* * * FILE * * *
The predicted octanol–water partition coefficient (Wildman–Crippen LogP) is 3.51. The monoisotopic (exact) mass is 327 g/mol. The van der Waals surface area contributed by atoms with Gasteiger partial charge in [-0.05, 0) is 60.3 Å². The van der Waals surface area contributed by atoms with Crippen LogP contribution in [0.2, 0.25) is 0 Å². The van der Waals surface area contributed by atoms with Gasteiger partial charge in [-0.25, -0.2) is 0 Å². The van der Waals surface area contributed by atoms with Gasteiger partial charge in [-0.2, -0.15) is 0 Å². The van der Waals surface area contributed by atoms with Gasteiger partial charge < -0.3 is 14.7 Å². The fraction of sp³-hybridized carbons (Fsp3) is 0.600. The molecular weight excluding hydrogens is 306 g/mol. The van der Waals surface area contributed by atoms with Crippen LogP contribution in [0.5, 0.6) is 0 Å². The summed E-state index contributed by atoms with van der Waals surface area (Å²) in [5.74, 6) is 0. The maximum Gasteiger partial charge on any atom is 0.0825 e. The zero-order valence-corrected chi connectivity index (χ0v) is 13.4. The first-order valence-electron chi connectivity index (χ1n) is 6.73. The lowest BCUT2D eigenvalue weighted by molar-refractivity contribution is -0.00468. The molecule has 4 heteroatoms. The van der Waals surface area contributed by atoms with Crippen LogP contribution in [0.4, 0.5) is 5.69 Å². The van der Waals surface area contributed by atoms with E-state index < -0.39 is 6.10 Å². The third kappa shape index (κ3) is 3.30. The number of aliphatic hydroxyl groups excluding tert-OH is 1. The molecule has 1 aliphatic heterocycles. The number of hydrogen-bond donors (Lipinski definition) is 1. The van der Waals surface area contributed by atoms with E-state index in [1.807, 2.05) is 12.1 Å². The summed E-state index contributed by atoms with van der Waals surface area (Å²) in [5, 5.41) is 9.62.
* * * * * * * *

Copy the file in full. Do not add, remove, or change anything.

The predicted octanol–water partition coefficient (Wildman–Crippen LogP) is 3.51. The monoisotopic (exact) mass is 327 g/mol. The van der Waals surface area contributed by atoms with Gasteiger partial charge in [-0.05, 0) is 60.3 Å². The van der Waals surface area contributed by atoms with Crippen LogP contribution in [0.2, 0.25) is 0 Å². The van der Waals surface area contributed by atoms with Gasteiger partial charge in [-0.25, -0.2) is 0 Å². The van der Waals surface area contributed by atoms with Gasteiger partial charge in [-0.2, -0.15) is 0 Å². The van der Waals surface area contributed by atoms with Gasteiger partial charge < -0.3 is 14.7 Å². The fraction of sp³-hybridized carbons (Fsp3) is 0.600. The molecular weight excluding hydrogens is 306 g/mol. The van der Waals surface area contributed by atoms with Crippen LogP contribution in [0.5, 0.6) is 0 Å². The summed E-state index contributed by atoms with van der Waals surface area (Å²) in [5.74, 6) is 0. The maximum Gasteiger partial charge on any atom is 0.0825 e. The zero-order valence-corrected chi connectivity index (χ0v) is 13.4. The first-order valence-electron chi connectivity index (χ1n) is 6.73. The lowest BCUT2D eigenvalue weighted by molar-refractivity contribution is -0.00468. The molecule has 4 heteroatoms. The van der Waals surface area contributed by atoms with Crippen LogP contribution in [0.4, 0.5) is 5.69 Å². The van der Waals surface area contributed by atoms with E-state index < -0.39 is 6.10 Å². The third kappa shape index (κ3) is 3.30. The number of aliphatic hydroxyl groups excluding tert-OH is 1. The molecule has 1 aliphatic heterocycles. The number of hydrogen-bond donors (Lipinski definition) is 1. The van der Waals surface area contributed by atoms with E-state index in [1.807, 2.05) is 12.1 Å². The summed E-state index contributed by atoms with van der Waals surface area (Å²) in [5, 5.41) is 9.62.